April 29, 2020

Everything I know about CSS Variables Custom Properties

Brain dump about CSS Custom Properties, AKA CSS Variables

They are not variables

They are actually called CSS custom properties. Huh.
We’ll refer to them as variables for brevity.

Declaring variables

To declare new variables, you just add a new property that begins with --, inside a ruleset:

:root {
  --color-main: #76fadd;
  --color-text: #282828;

What is :root?

If you notice, in the previous example, in the previous MDN link and other tutorials, you’ll see that variables are declared inside a :root, instead of html {...}, body{...} or whatever.

According to MDN, :root is a pseudo-class that matches the root of the tree representing the document. In this case, it’s identical to the html selector, except that its specificity is higher.

So why not use html then? Well, it’s perfectly fine.
CSS-Tricks explains this very clearly:

In an HTML document the html element will always be the highest-level parent, so the behaviour of :root is predictable. However, since CSS is a styling language that can be used with other document formats, such as SVG and XML, the :root pseudo-class can refer to different elements in those cases. Regardless of the markup language, :root will always select the document’s top-most element in the document tree.


Using variables

.element {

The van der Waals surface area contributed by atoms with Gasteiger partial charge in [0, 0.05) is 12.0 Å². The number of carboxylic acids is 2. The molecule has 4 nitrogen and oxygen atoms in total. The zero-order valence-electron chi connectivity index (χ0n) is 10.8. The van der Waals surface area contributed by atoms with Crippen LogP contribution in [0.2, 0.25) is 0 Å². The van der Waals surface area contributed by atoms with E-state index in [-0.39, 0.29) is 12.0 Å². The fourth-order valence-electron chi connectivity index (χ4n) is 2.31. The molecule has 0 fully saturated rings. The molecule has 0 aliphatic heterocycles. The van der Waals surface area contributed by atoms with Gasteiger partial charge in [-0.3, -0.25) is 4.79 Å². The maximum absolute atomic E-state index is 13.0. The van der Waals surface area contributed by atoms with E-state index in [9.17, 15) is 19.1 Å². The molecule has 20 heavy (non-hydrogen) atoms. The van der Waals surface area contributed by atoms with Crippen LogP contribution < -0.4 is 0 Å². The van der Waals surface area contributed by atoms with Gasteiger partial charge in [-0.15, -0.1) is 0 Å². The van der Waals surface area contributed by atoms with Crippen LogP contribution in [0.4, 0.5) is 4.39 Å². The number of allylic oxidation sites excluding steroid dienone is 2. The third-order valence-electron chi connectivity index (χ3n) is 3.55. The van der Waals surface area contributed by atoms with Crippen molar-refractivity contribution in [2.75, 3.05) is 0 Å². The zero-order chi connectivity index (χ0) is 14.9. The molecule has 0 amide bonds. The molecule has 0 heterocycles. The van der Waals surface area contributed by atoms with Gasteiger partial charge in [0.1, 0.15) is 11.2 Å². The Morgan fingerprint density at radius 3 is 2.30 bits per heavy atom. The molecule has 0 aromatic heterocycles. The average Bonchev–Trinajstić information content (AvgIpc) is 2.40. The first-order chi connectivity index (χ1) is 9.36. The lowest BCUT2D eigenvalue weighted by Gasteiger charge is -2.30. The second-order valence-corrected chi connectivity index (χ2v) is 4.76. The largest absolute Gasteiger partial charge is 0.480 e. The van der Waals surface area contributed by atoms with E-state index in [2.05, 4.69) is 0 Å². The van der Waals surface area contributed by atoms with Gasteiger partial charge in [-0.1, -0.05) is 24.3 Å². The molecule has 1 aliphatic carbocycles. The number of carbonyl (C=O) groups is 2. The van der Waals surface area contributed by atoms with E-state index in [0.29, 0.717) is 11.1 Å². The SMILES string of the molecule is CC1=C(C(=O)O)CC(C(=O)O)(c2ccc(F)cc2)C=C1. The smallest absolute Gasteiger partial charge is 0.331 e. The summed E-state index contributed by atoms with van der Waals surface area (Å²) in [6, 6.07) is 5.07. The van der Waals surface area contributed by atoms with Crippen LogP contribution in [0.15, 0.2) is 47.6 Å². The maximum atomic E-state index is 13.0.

color: white;
  background: var(--color-main);


CSS Variables are inherited exactly like normal CSS properties. They are, after all, CSS properties and not variables. In the following Pen you can see how children-1 can override --color-bg declaration defined in it’s parent (.child), but parent can’t, since it has no access to it. --color-bg declaration is “below” parent it so it can’t cascade down to it.

Inheritance demo CodePen


The first line of defense against undefined values is CSS’s cascading properties:

:root {
  --color-main: #76fadd;
  --color-text: #282828;
.element {
  background-color: #333333;
  background-color: var(--color-main); /* only interpreted by supported browsers*/

If the current browser doesn’t support CSS custom properties, it will ignore line 8 and apply a #333333 background. This is a very simple and isolated example, but it can be useful when some of these variables are generated and injected programmatically.

More importantly, fallback values work for browsers that do support custom properties. Fallback values are used when the given variable is not yet defined. The syntax is var(--variableName, defaultValue):

.element {
  background-color: var(--color-main, #333333);

If --color-main was not yet initialized or is by some reason invalid (maybe because it’s generated by user input), the background color of the element will be #333333.

Dark mode

One of the perfect use cases for CSS variables is obviously making a dark mode UI. Here’s a quick Pen on how to achieve that very quickly:

See the Pen Dark Mode with CSS custom properties in 5 minutes by Nacho Toledo (@iign) on CodePen.

Congrats, now you have to maintain and test two versions of every element in your site.

Dark Mode CSS queries

In 2019 browsers started introducing the prefers-color-scheme media query, in order to write CSS depending on the users’s OS setting. That means we can show a dark UI or tweak some styles for users that have a dark theme setting enabled on their OS:

:root {
  --color-bg: #fff;
  --color-text: #333;
@media (prefers-color-scheme: dark) {
  :root {
    --color-bg: #333;
    --color-text: #fff;

Browser support

Support is pretty good overall:

  • Edge 16 (Oct 2017)
  • Firefox 31 (Jul 2014)
  • Chrome 49 (Mar 2016)
  • Safari 9.1 (Mar 2016)
  • Opera 36 (Mar 2016)

Work in progress

I’ll be updating this page soon. If this helped you clear up some thoughts or something seems off, let me know!

Useful links